Monday, 17 December 2012

Engines Must Not Enter the Potato Siding

I'm delighted to pass on the news that the legendary 1969 Tuesday Documentary made by the BBC is now available on BBC iPlayer as an official programme and the poor quality timecoded rip off 'leaked' on to Ebay is now obsolete (though grateful thanks to whoever it was that put it up there at the time!)

Tuesday, 4 December 2012

The BFI have released an official copy of Snowdrift at Bleath Gill (1955) to Youtube.

Snowdrift at Bleath Gill (1955)

Saturday, 8 September 2012

Automatic Fare Collection and You (1969)

To help market the launch of the latest BFI DVD compilation - London on the Move, the BFI have posted Automatic Fare Collection and You (1969) on YouTube....

Saturday, 4 August 2012

Re-Shaping British Railways

This article was taken from 'Industrial Screen' magazine - May 1963 - and offers an interesting insight into the distribution and screening of this important film for the rail industry staff.


A twenty-three minute visual version of the  British Railways Board ('Beeching') Report was recently made by British Transport Films. The film used contemporary and historical scenes, maps, animated diagrams and a series of explanatory statements recorded for the purpose by Dr. Beeching during the final weeks of his work on the report. 

The film was first used for briefing senior staff at B.R.B. Headquarters and in Regional Headquarters in a series of showings which took place two days before the publication of the report. On the day of publication it provided the core of the special B.B.C. Television programme, the greater part of the film being shown in sections, each followed by live discussion in the studio - with Dr. Beeching, union leaders and economists taking part. This combined film and television operation was described in The Observer as 'a masterpiece of public relations' and there can be no doubt that it contributed enormously to the number of reasonable and agreeable reactions which followed. 

A total of 85 16mm. copies and 12 35mm. copies of the film were also prepared for use in a country-wide series of staff screenings - timed to begin live days after publication of the report. 

Since, for maximum topicality, production work continued on the film up to the iast possible moment - and was immediately followed by a crash programme of copy printing in both gauges - a special burden was laid upon George Humphries Ltd. who met all their commitments with time to spare. The 35mm. prints were used in commercial cinemas hired for private staff screenings in the mornings. There was one audience of 1,600 in the cinema at Ashford and a total of 3,000 staff saw the film in the New Oxford A.B.C. in Manchester on 1st and 2nd April. The 16mm. copies were shown by British Transport Films on 123 machines located in various parts of the country together with their two rail borne cinema coaches and three daylight cinema vans which were hired for the job. B.T.F. also hired twelve additional mobile 16mm. units which worked around planned circuits and they used a pair of Moviematic projector cabinets in tours embracing such locations as works' canteens. It was reckoned that by the end of April the film was seen by 100,000 staff, and showings continued into May.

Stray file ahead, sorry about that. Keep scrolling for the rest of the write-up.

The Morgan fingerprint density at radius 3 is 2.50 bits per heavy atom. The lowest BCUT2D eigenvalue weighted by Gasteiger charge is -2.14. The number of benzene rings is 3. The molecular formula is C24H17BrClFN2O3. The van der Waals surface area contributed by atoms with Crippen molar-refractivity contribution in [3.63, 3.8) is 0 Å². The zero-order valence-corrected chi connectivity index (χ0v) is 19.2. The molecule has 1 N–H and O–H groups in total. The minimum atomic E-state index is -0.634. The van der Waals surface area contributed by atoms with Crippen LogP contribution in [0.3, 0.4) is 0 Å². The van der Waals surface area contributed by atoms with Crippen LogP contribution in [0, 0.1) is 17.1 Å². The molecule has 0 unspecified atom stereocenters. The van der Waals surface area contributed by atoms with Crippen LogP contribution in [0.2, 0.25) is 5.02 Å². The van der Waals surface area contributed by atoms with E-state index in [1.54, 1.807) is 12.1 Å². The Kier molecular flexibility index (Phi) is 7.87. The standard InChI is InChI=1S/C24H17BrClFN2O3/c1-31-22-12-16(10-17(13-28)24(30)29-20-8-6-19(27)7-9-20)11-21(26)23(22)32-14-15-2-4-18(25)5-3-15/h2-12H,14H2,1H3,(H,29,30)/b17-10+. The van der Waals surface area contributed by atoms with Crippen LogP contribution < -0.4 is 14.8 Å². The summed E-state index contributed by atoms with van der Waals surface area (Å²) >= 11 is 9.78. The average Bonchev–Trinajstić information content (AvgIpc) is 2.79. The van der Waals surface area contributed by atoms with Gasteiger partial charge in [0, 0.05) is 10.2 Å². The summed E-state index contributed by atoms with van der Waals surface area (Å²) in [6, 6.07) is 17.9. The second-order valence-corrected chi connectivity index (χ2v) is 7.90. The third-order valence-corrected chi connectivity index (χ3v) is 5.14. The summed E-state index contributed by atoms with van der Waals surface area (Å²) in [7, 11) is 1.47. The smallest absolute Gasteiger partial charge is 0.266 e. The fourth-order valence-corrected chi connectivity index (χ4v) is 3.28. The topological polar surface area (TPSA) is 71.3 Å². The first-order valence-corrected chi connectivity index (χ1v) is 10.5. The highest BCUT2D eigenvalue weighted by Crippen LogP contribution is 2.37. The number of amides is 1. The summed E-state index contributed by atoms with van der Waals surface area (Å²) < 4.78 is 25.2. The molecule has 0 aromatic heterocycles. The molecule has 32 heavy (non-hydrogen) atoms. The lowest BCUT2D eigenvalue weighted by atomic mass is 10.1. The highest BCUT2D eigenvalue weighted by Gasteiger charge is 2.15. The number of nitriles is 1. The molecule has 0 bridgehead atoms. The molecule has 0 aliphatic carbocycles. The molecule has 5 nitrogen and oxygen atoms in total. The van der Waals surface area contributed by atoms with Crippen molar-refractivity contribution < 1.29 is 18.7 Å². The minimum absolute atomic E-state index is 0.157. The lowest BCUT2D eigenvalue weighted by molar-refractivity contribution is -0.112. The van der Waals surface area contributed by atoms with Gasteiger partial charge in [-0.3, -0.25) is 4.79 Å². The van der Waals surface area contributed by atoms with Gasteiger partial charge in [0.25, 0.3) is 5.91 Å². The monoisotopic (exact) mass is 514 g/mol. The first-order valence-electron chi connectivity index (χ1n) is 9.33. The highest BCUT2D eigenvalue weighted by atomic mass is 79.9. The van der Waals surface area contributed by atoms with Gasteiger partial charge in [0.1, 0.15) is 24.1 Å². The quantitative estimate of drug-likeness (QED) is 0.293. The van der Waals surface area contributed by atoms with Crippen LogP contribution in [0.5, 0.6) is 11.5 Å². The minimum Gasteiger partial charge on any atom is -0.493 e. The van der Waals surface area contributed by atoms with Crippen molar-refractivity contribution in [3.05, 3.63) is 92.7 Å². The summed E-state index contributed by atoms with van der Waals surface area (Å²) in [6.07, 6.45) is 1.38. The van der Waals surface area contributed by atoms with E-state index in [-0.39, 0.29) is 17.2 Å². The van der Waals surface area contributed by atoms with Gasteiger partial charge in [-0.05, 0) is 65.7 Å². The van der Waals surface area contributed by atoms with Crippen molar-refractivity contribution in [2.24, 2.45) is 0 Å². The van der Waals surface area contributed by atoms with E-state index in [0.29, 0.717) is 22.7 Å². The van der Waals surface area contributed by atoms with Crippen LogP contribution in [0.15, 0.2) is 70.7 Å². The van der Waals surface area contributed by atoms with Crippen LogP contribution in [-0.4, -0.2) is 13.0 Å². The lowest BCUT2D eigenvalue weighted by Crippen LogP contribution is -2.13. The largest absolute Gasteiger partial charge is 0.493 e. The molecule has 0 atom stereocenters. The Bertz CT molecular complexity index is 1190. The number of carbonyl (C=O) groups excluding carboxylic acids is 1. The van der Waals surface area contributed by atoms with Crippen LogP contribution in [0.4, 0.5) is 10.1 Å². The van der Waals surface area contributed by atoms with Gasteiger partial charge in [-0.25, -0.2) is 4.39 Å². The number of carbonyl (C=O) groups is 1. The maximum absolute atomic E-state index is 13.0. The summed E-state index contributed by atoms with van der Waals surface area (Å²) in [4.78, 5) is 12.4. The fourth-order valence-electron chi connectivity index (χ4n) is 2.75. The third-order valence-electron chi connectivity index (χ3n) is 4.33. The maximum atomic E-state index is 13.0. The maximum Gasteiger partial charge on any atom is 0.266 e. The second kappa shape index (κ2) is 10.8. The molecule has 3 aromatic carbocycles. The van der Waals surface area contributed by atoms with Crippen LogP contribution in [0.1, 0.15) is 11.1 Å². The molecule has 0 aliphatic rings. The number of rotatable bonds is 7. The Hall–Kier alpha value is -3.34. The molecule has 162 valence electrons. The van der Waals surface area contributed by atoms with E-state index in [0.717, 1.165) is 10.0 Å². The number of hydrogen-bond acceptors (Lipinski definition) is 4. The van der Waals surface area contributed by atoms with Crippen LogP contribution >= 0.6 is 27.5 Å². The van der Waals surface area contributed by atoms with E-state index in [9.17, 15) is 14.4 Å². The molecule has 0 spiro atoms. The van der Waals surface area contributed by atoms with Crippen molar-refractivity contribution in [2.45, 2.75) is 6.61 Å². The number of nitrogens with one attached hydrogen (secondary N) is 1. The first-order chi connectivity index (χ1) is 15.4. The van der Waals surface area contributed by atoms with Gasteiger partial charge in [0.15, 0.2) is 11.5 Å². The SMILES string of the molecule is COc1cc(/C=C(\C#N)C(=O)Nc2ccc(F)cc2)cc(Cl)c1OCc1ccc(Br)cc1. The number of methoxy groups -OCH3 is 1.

Tuesday, 31 July 2012

Simon Murphy, Curator, Film and Photographs at London Transport Museum has confirmed that London Transport Museum has licensed the LT part of the BTF output to the BFI and that volume 10 of the DVD series will be out later in the summer. All films are remastered and represent a considerable improvement in quality over the EAVB/Beulah discs, many of which were made from 1990s one-inch tape masters.


Here is the BFI blurb:



Following the nationalisation of transport in 1948, the British Transport Commission set up its own in-house film production unit. Launched on 1st May 1949, and led for 25 years by Edgar Anstey - a founding father of the British documentary movement - it became one of the largest industrial film units in Britain.

This, the tenth in a series of double DVD box sets, presents a selection of films covering both bus and underground that The BTF produced for London Transport in the post-war period and includes classic such as All that Mighty Heart, Under Night Streets, Overhaul, as well as rare gems like Power Signal Lineman and Our Canteens.

This selection has been digitally remastered for this two-disc set, which is a 'must' not just for the transport enthusiast, but also for the documentary aficionado who will recognise traits and innovations in British non-fiction filmmaking.


All that Mighty Heart (1951)
Our Canteens (1951)
One for One (1964)
Cine Gazette No.14: Do you Remember? (1955)
The Nine Road (1975)
London on the Move (1970)


Under Night Streets (1958)
Power Signal Lineman (1953)
Omnibus 150 (1979)
Cine Gazette No.10 (1951)
Moving London (1983)
AFC: Automatic Fare Collection and You (1969)
Overhaul (1957)

Special features:

Moving Millions (1947, 15 mins): A Central Office of Information film made by the Crown Film Unit in 1947 illustrating the scope of London Transport activities at their most extensive including bus, underground, trams and trolleybuses.

UK | 1947-1983 | black and white, and colour | 223 minutes | Ratio 1.33:1